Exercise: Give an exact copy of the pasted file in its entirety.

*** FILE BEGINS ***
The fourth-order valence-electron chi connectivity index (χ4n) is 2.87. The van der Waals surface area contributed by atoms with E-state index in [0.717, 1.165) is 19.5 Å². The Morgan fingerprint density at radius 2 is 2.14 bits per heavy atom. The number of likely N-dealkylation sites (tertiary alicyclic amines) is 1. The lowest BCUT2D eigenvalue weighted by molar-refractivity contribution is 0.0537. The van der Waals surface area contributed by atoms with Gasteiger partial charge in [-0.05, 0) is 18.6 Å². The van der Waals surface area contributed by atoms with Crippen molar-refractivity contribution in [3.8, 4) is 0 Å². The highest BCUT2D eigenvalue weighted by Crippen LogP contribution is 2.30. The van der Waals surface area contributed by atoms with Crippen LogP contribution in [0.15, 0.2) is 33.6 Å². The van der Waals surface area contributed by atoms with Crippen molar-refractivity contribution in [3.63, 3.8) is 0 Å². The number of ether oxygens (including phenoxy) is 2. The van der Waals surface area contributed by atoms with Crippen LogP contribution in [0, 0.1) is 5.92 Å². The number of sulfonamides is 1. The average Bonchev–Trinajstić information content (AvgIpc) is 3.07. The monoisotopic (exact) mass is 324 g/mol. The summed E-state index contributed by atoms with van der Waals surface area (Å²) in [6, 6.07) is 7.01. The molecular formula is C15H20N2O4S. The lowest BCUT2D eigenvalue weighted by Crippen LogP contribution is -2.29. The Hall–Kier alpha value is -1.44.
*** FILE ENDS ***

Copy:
The fourth-order valence-electron chi connectivity index (χ4n) is 2.87. The van der Waals surface area contributed by atoms with E-state index in [0.717, 1.165) is 19.5 Å². The Morgan fingerprint density at radius 2 is 2.14 bits per heavy atom. The number of likely N-dealkylation sites (tertiary alicyclic amines) is 1. The lowest BCUT2D eigenvalue weighted by molar-refractivity contribution is 0.0537. The van der Waals surface area contributed by atoms with Gasteiger partial charge in [-0.05, 0) is 18.6 Å². The van der Waals surface area contributed by atoms with Crippen molar-refractivity contribution in [3.8, 4) is 0 Å². The highest BCUT2D eigenvalue weighted by Crippen LogP contribution is 2.30. The van der Waals surface area contributed by atoms with Crippen LogP contribution in [0.15, 0.2) is 33.6 Å². The van der Waals surface area contributed by atoms with Crippen molar-refractivity contribution in [3.63, 3.8) is 0 Å². The number of ether oxygens (including phenoxy) is 2. The van der Waals surface area contributed by atoms with Crippen LogP contribution in [0, 0.1) is 5.92 Å². The number of sulfonamides is 1. The average Bonchev–Trinajstić information content (AvgIpc) is 3.07. The monoisotopic (exact) mass is 324 g/mol. The summed E-state index contributed by atoms with van der Waals surface area (Å²) in [6, 6.07) is 7.01. The molecular formula is C15H20N2O4S. The lowest BCUT2D eigenvalue weighted by Crippen LogP contribution is -2.29. The Hall–Kier alpha value is -1.44.